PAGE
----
22 2014 CHEVROLET RACING SPECIAL
– with aerodynamics heavily influenced by
the racing side. In fact, the GT/GTE C6.R
used the production rear spoiler and
production-based splitter from the ZR1,
along with many other pieces. The C6.R
and ZR1 were about as close as production
car and racecar could be and yet, despite
stiff competition in its new category, the
C6.R still took 12 race wins in four years, as
well as a 2011 GTE Pro class victory at
Le Mans, and ALMS Manufacturers’, Teams’
and Drivers’ titles the past two years.
If all that could be achieved by the
production and racing sides working
together on what was essentially a rebody,
what’s possible now they’ve worked together
in developing a whole new platform?
The Chevrolet Corvette C7.R racecar is
about to begin providing some answers.
NEW PLATFORM, NEW POTENTIAL
The 2014 Stingray is the first all-new
Corvette imbued with the accumulated
knowledge and experience of more than
15 years of Corvette Racing – and the
recently-revealed Z06 informs and reflects
the C7.R in a way that’s truly symbiotic.
“We worked concurrently with the race
team developing the aerodynamic
packages for the Z06 and the C7.R,” says
Corvette chief engineer Tadge Juechter.
“We even used the same modeling
software to test both cars, enabling us to
share data and wind tunnel test results. As
a result, the aerodynamics of the
production Z06 produce the most
downforce of any production car GM has
ever tested, and we’re closing in on the
aero performance of a dedicated racecar.”
There are clear benefits to applying
lessons learned on the racecar to the road
car, and tangible advantages to designing
the two applications of similar machinery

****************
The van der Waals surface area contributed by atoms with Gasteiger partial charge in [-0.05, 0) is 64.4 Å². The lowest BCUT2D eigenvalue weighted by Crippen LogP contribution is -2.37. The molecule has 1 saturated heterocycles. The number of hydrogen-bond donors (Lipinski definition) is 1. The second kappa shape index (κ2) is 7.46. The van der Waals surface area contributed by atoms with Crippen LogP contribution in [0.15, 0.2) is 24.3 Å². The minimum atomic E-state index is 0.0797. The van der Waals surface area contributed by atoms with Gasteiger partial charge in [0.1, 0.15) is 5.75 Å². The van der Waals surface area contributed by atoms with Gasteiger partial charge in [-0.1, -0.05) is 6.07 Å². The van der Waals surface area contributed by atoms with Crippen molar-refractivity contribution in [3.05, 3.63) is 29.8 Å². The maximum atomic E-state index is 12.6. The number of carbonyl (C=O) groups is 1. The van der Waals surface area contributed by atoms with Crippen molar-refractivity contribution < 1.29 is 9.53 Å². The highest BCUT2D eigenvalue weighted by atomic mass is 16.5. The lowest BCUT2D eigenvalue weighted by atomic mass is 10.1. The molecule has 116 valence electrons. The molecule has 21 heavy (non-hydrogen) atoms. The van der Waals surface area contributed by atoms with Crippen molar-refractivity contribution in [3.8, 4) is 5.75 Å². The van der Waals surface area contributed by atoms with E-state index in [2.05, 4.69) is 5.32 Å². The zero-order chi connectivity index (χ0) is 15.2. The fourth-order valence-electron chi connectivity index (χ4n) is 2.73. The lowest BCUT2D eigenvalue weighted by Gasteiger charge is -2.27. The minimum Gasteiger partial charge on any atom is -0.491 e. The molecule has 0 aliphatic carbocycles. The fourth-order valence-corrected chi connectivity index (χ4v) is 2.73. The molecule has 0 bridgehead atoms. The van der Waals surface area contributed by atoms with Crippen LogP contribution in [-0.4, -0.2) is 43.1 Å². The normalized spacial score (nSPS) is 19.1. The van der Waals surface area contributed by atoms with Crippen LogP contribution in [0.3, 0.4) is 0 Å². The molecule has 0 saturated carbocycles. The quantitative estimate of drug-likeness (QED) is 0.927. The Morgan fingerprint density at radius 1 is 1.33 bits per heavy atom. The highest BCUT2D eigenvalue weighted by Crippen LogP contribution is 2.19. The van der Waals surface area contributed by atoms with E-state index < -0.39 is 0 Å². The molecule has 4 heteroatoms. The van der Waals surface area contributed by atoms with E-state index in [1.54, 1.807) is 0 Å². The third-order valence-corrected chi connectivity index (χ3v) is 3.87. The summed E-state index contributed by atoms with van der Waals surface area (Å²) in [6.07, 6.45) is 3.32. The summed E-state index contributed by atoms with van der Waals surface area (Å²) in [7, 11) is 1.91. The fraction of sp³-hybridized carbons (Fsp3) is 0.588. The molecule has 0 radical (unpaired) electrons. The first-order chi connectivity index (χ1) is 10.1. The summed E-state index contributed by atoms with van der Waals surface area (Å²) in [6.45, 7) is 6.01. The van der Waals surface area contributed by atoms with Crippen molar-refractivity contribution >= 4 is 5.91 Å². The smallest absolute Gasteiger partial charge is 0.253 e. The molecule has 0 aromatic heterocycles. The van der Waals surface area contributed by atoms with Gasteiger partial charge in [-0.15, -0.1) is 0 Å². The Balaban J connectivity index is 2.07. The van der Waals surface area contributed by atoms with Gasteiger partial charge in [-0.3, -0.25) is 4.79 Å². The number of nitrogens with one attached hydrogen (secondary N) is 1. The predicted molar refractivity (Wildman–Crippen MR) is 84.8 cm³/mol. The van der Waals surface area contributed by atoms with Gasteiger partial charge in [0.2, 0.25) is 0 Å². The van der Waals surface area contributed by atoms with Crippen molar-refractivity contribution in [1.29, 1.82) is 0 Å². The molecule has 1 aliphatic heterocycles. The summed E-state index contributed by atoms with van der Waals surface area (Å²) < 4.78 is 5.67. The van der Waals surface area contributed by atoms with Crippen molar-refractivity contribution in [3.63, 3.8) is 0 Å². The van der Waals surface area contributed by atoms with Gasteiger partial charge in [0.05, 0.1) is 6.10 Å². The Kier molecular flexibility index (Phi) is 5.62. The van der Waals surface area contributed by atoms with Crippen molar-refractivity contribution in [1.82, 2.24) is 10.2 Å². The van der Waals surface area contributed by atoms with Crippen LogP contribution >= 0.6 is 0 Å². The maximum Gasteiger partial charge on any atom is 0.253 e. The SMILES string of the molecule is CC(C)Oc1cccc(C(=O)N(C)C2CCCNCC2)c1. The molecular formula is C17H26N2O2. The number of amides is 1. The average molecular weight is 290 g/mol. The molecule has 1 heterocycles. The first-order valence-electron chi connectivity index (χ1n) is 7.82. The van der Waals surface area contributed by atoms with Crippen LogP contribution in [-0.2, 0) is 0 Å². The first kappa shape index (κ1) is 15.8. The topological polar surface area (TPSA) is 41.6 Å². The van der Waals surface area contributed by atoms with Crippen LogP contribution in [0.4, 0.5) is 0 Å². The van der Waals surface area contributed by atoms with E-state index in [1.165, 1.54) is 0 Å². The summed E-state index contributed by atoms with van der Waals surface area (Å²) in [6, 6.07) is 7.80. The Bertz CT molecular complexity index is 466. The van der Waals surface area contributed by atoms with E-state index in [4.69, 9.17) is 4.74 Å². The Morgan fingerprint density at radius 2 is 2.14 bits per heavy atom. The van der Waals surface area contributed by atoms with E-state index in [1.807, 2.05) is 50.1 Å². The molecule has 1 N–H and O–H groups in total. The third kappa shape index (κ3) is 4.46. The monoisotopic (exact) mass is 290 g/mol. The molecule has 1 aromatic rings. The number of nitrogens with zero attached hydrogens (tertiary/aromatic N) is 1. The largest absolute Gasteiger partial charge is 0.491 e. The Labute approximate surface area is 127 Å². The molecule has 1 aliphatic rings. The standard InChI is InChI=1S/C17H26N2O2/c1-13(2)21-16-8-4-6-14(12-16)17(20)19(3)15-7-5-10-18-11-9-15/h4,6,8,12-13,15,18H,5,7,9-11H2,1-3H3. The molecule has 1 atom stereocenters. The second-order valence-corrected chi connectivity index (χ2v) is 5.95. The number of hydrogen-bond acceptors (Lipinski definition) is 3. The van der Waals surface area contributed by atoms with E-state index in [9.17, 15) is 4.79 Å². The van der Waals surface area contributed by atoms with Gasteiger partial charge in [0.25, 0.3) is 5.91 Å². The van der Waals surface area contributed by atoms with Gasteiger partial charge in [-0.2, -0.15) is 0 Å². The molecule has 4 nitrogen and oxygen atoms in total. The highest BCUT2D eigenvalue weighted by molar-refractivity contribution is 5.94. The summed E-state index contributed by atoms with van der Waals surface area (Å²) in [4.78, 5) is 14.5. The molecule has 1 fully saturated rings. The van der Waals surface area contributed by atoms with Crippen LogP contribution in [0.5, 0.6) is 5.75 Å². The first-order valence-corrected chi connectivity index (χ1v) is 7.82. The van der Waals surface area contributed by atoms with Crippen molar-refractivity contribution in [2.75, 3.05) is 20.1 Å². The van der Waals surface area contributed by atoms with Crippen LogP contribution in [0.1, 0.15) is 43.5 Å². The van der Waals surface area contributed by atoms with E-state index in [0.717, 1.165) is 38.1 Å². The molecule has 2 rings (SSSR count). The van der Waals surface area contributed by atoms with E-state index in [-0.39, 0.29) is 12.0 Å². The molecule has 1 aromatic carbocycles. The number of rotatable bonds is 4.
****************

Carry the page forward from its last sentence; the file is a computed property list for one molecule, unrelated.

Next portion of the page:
in concert. While the production side gets
a lot of benefits from the racing team, the
road car guys are also innovating and
improving on their own.
“In the production car, the chassis is
99lbs lighter and 57 percent stiffer,
which is just incredible to me,” says
Fehan. “People work years to accomplish
that and we’ve been given it because the
production team looked at it and realized
that if it’s a benefit to racing, it’s also a
benefit to production.
“So now we have a stiffer chassis.
Does that mean we can lighten some
suspension components because we
don’t have to worry about the fact that
they may or may not be communicating
properly with the chassis? Do we have to
“We worked concurrently
with the race team developing
the aerodynamic packages
for the Z06 and C7.R”
The C7.R is fitted with six-piston monoblock front-brake
calipers that work on 14.8in. steel rotors. At the rear,
six-piston calipers put the squeeze on 14in. steel rotors.
(TOP & BOTTOM RIGHT) Where the 2014 Corvette
Stingray takes many of its aero strategies from
the C6.R, the C7.R and Z06 take it to the
next level, sharing aggressive cooling
strategies for brakes, transmission